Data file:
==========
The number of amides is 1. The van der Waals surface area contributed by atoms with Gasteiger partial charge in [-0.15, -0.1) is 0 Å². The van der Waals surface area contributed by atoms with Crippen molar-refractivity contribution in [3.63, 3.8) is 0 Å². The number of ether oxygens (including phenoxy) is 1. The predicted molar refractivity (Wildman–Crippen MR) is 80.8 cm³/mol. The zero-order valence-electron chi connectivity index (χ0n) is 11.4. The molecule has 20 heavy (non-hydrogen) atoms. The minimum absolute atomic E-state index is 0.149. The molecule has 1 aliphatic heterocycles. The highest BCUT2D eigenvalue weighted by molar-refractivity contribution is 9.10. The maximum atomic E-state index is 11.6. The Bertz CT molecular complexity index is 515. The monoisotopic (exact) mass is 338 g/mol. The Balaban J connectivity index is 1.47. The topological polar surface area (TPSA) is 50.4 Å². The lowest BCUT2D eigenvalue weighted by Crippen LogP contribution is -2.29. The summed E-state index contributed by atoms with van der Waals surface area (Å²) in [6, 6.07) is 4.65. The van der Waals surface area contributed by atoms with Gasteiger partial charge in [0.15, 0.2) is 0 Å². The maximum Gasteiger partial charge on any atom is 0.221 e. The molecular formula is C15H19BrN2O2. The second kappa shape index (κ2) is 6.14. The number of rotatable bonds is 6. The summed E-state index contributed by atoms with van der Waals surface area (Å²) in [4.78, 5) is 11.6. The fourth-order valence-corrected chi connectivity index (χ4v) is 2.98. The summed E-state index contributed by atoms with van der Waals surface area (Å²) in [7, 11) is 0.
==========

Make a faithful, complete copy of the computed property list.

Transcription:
The number of amides is 1. The van der Waals surface area contributed by atoms with Gasteiger partial charge in [-0.15, -0.1) is 0 Å². The van der Waals surface area contributed by atoms with Crippen molar-refractivity contribution in [3.63, 3.8) is 0 Å². The number of ether oxygens (including phenoxy) is 1. The predicted molar refractivity (Wildman–Crippen MR) is 80.8 cm³/mol. The zero-order valence-electron chi connectivity index (χ0n) is 11.4. The molecule has 20 heavy (non-hydrogen) atoms. The minimum absolute atomic E-state index is 0.149. The molecule has 1 aliphatic heterocycles. The highest BCUT2D eigenvalue weighted by molar-refractivity contribution is 9.10. The maximum atomic E-state index is 11.6. The Bertz CT molecular complexity index is 515. The monoisotopic (exact) mass is 338 g/mol. The Balaban J connectivity index is 1.47. The topological polar surface area (TPSA) is 50.4 Å². The lowest BCUT2D eigenvalue weighted by Crippen LogP contribution is -2.29. The summed E-state index contributed by atoms with van der Waals surface area (Å²) in [6, 6.07) is 4.65. The van der Waals surface area contributed by atoms with Gasteiger partial charge in [0.15, 0.2) is 0 Å². The maximum Gasteiger partial charge on any atom is 0.221 e. The molecular formula is C15H19BrN2O2. The second kappa shape index (κ2) is 6.14. The number of rotatable bonds is 6. The summed E-state index contributed by atoms with van der Waals surface area (Å²) in [4.78, 5) is 11.6. The fourth-order valence-corrected chi connectivity index (χ4v) is 2.98. The summed E-state index contributed by atoms with van der Waals surface area (Å²) in [7, 11) is 0.